Judge: Maurice A. Leiter, Case: 22STCV33378, Date: 2023-03-21 Tentative Ruling

Case Number: 22STCV33378    Hearing Date: March 21, 2023    Dept: 54

Superior Court of California

County of Los Angeles


Jeffrey Hester,






Case No.:








Tentative Ruling



Cedars-Sinai Medical Center, et al.,












Hearing Date: March 21, 2023

Department 54, Judge Maurice A. Leiter

Motion to Compel Arbitration

Moving Party: Defendants Cedars-Sinai Medical Center and Cedars-Sinai Health System

Responding Party: Plaintiff Jeffrey Hester





If the parties wish to submit on the tentative, please email the courtroom at¿SMCdept54@lacourt.org¿with notice to opposing counsel (or self-represented party) before 8:00 am on the day of the hearing.

            The Court considers the moving papers, opposition, and reply.




            On October 12, 2022, Plaintiff Jeffrey Hester filed a complaint against Defendants Cedars-Sinai Medical Center and Cedars-Sinai Health System asserting causes of action for FEHA violations and wrongful termination.




“On petition of a party to an arbitration agreement alleging the existence of a written agreement to arbitrate a controversy and that a party thereto refuses to arbitrate a controversy, the court shall order the petitioner and the respondent to arbitrate the controversy if it determines that an agreement to arbitrate the controversy exists….”  (CCP § 1281.2.)  The right to compel arbitration exists unless the court finds that the right has been waived by a party’s conduct, other grounds exist for revocation of the agreement, or where a pending court action arising out of the same transaction creates the possibility of conflicting rulings on a common issue of law or fact.   (CCP § 1281.2(a)-(c).)  “The party seeking arbitration bears the burden of proving the existence of an arbitration agreement, and the party opposing arbitration bears the burden of proving any defense, such as unconscionability.”  (Pinnacle Museum Tower Assn. v. Pinnacle Market Development (US), LLC (2012) 55 Cal.4th 223, 236.)


A.        Existence of Arbitration Agreement


Defendants move to compel arbitration based on the Mutual Agreement to Arbitrate Claims executed by Plaintiff on March 13, 2006. (Decl. Hickey, Exh. A.) The agreement provides, “you and Cedars-Sinai agree to submit all claims or controversies in away way relating to or associated with your employment or the termination of employment (‘Claims’), to the Conflict Resolution Procedure of the Medical Center. If a Claim is not resolved by the Conflict Resolution Procedure, and if the Claim demands $25,000.00 or more, you and Cedars-Sinai agree that the Claim will be resolved exclusively by binding arbitration” (Id.) This action arises from Plaintiff’s employment with Defendants.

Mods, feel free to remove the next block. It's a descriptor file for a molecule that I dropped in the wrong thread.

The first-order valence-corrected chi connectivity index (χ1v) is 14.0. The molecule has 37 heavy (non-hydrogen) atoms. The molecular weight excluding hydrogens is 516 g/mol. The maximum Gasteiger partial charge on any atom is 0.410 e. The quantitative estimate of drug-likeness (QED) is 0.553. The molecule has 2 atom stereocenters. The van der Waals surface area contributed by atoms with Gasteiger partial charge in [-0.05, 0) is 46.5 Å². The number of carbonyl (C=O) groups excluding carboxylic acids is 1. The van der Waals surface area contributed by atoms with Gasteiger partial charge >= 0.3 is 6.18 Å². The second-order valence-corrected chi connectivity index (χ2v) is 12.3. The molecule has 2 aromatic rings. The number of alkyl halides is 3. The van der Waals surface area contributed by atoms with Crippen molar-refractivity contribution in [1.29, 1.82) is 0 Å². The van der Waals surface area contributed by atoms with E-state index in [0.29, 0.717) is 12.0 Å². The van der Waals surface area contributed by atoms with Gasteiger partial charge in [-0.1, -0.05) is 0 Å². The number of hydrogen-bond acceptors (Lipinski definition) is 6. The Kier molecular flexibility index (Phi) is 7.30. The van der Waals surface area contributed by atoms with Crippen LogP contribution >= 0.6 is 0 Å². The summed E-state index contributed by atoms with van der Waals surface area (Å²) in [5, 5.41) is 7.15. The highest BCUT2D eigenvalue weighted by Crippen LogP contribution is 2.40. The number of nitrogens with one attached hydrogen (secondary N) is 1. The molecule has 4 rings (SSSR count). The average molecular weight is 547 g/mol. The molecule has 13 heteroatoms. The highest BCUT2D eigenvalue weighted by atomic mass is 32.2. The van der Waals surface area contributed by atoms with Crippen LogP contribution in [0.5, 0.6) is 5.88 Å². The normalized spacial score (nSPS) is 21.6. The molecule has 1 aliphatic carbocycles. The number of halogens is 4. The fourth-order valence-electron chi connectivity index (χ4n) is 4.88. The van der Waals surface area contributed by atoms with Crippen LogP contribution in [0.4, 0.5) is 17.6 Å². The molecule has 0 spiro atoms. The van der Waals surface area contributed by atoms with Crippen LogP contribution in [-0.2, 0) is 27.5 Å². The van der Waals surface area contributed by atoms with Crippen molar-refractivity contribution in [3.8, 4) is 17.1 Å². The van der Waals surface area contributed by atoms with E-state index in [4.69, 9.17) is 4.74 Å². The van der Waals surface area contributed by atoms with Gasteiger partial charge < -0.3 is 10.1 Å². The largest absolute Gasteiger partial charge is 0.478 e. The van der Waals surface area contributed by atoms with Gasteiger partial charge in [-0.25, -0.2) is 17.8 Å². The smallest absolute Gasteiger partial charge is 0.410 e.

Defendants have met their burden to establish an agreement to arbitrate. The burden shifts to Plaintiff to establish any defenses to enforcement.


B. Enforceability of Agreement


1. Unconscionability


Plaintiff asserts that the arbitration agreement is procedurally unconscionable as it is an adhesion contract. Regarding procedural unconscionability, the California Supreme Court has held:


“[T]here are degrees of procedural unconscionability. At one end of the spectrum are contracts that have been freely negotiated by roughly equal parties, in which there is no procedural unconscionability . . . . Contracts of adhesion that involve surprise or other sharp practices lie on the other end of the spectrum. [Citation.] Ordinary contracts of adhesion, although they are indispensable facts of modern life that are generally enforced (see Graham v. Scissor–Tail, Inc. (1981) 28 Cal.3d 807, 817–818, 171 Cal.Rptr. 604, 623 P.2d 165), contain a degree of procedural unconscionability even without any notable surprises, and ‘bear within them the clear danger of oppression and overreaching.’ (Id. at p. 818 [171 Cal.Rptr. 604, 623 P.2d 165].)” (Gentry v. Superior Court (2007) 42 Cal.4th 443, 469, 64 Cal.Rptr.3d 773, 165 P.3d 556.)


(Baltazar v. Forever 21, Inc. (2016) 62 Cal.4th 1237, 1244.)


Generally, in the employer-employee context, there is unequal bargaining power. (See Amendariz v. Foundation Health Psychcare Services, Inc. (2000) 24 Cal.4th 83, 115 [“in the case of preemployment arbitration contracts, the economic pressure exerted by employers on all but the most sought-after employees may be particularly acute, for the arbitration agreement stands between the employee and necessary employment, and few employees are in a position to refuse a job because of an arbitration requirement.”]


The agreement here is one of adhesion and at least a low degree of procedural unconscionability is present. But this does not, in itself, render the arbitration agreement unconscionable; to find the agreement unenforceable, the degree of substantive unconscionability must be high. (See Dotson v. Amgen, Inc. (2010) 181 Cal.App.4th 975, 981.)


            Plaintiff asserts that the agreement is substantively unconscionable because it does not provide for adequate discovery, and it imposes a minimum amount in controversy. The agreement provides for discovery under CCP § 1283.05, which incorporates the Civil Discovery Act. Plaintiff does not provide authority stating a minimum amount in controversy for arbitration is unconscionable. Plaintiff has not established substantive unconscionability.

            Plaintiff also argues that the agreement violations Labor Code § 450 because it requires Plaintiff pay half of the arbitration fees. Section 450 states, “no employer…may compel or coerce any employee, or applicant for employment, to patronize his or her employer, or any other person, in the purchase of any thing of value.” Plaintiff does not cite authority applying this provision to arbitration agreements.

            Defendants’ motion to compel arbitration is GRANTED. The action is STAYED.